The Dreaded “Y” Word

I have a feeling this will be the article that receives all sorts of comments and accusations, but I feel it is an important topic to discuss when talking about the relationship between American Jews and the conflict in Israel-Palestine. Americans we have certain words that have an aura of negativity and so much negative connotation that we do not even use them. We have devised a nice sort of political correctness. These include the “N” word, the “C” word, the “S” word, etc. I have been giving tours to American Jews (mostly Hebrew University Students) to the West Bank for the past 18 months and a common theme comes up when talking to Palestinians. It gets asked many times why Palestinians and Arabs at large use the word “Yahud” to talk about Israeli Jews. They ask “why don’t they say Israelis…or why do they call us Jews” among other questions. There are many answers to this I have given over the past 18 months and I will lay out a few here.

First, this is a curious position regarding the angst with the Arab use of the term “Yahud (Yahude, Yahudiya)” which means Jew (s). As anyone who has taken an Orientalist class of history has heard, before the rise of nationalism in the Middle East, people identified with religious groups as their main identity. It is curious, then, that these American Jews, who mostly follow this line of thinking, get angry when they hear the word “yahud.” Especially more so when you hear these same people argue tribal theory to talk about the Middle East, in its glorious Orientalist nature.

Second, Jews only make up 75% of the Israeli population; not  all Israeli are actually Jews. In addition, under Israeli law there is no Israeli nationality. There is a Jewish nationality but no Israeli nationality, one of the ways in which Israel is a discriminatory state. This can even be carried further since the Army is almost 100% Jewish Israeli; is it wrong to say it is a Jewish Army (Al-Jeish al-Yahude in Arabic)?

Third, Arabs and Palestinians in particular do not wish to give legitimacy to what they (and I personally) see as a European colonial settler movement. Palestinians even distinguish between the various ethnic groupings in Judaism and have preferences for personal interaction. If Palestinians are making a remark or generalization about Jews it is usually said “al-Yahud min Uruopa” (the Jews from Europe) and is usually in the context of talking about settlers or violence. Many older Palestinians who were alive during the Mandate had Jewish friends, the Mizrachim Jews who were here for the thousands of years (and non-Zionist) and speak of them as they would any human friend.

Hence the issue does not seem one of anti-semitism as is often portrayed among American Jews, but rather a conscious distinction within a self identifying Jewish group that has been shared by Palestinians. The word for Jew in Hebrew is Yahud (Yahudi, Yahuda, Yahudim, Yahudot) and it seems there is a desirability to monopolize the word instead of actually feeling an honest threat by the usage of the word. It is not Palestinians who are spray painting Stars of David or the word “Yahudim” in Hebrew on buildings in the West Bank. It is not as if Palestinians are using the word to mean a lesser human being as others in the world have done. It becomes even more curious when Benyamin Netanyhau wishes the Palestinians to recognize Israel as the nation-state of the Jewish people. They are speaking their language to talk about a group of people in a non-discriminatory factor. So I wish to move beyond this Americanization of political correctness to a situation that does not need it and to simply understand the usage instead of applying other cultural logic to its usage. Let us not term the word Yahud into the next “N” word.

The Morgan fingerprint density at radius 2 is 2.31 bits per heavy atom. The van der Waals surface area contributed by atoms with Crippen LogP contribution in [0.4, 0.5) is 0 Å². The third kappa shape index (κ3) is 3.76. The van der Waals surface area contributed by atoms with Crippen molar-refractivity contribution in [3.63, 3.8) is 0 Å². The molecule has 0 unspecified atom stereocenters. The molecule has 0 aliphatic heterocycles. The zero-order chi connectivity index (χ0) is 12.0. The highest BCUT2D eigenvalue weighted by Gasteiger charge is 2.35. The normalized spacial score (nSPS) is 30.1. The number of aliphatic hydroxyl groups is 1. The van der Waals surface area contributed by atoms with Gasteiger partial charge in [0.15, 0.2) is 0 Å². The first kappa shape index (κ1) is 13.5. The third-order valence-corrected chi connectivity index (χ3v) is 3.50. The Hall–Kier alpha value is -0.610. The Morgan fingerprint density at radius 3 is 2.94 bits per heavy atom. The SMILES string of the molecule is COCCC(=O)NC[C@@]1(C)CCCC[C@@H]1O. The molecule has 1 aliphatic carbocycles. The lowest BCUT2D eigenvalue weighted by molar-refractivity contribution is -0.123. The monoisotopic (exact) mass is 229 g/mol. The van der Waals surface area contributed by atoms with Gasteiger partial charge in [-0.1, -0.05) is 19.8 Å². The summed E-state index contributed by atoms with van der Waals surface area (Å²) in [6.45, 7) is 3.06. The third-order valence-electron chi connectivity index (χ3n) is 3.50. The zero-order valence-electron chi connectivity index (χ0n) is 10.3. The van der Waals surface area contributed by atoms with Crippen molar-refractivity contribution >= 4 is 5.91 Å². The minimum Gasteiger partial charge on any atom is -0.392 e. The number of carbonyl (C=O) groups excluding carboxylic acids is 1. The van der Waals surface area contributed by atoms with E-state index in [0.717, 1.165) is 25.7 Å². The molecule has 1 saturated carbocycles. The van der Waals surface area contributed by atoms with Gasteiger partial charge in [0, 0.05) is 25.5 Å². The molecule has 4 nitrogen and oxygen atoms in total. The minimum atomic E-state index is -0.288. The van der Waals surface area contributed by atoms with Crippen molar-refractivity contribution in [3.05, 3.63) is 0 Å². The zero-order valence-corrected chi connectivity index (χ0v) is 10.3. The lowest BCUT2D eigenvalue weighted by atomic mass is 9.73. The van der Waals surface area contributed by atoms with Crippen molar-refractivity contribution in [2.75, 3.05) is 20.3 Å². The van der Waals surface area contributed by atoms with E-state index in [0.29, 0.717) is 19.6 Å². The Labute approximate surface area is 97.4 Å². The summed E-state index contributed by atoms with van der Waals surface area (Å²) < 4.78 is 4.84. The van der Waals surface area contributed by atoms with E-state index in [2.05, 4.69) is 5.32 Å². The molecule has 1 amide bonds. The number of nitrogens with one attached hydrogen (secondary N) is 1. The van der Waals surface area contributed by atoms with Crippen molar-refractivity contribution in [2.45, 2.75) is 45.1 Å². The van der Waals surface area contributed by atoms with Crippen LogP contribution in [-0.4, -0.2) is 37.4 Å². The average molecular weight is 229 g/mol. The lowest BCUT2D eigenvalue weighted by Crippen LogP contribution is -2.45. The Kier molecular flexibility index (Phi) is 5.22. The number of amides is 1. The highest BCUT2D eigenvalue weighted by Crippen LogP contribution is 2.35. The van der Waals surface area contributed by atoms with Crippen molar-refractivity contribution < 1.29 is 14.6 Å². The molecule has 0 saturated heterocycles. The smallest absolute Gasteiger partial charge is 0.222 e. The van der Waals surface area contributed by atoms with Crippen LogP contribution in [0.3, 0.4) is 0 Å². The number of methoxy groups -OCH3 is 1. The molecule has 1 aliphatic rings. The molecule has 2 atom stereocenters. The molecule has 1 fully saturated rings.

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2 thoughts on “The Dreaded “Y” Word

  1. Not a bad explanation of the term’s use. Most people don’t look past the term and see that there’s a distinct political intention behind using it rather than the term “Israeli.”
    Another thing to note is that the vast majority of Arabs in the Middle East have not met any Jewish people ever, not to mention any NON Israeli Jews (American Jews, Irish Jews, Mexican Jews, etc.). To them, the image of Jewish people is equated to Israel, as this is their only interaction, whether through the media or through popular conception, with Judaism. Palestinians, the one Arab society that interacts with Jews on a daily basis, are still not likely to meet and Jews that aren’t Israelis. It’s yet another reason why the two terms are often equated.

    1. I agree to a point. Many Arabs have met Jews though, either through travels or Jews who live in their society still. We can not ignore that Morocco and Tunisia (until January) had Jewish communities still and travel of Israeli Jews to these countries is allowed. There are still some in Syria and Lebanon as well. Jordan and Egypt have Jewish tourism. I think most Arabs have developed many distinctions between Jews. Whether they are from European/American lands, or from Arab countries, just as Jews in Israel do. Your other point about Palestinians having the most contact and mushing them together is wrong to me at least. WHen they talk about Palestinians with Israeli citizenship they said that, by usually mentioning their ID. When they talk about Druze they just call them Druze since they cross many different borders.

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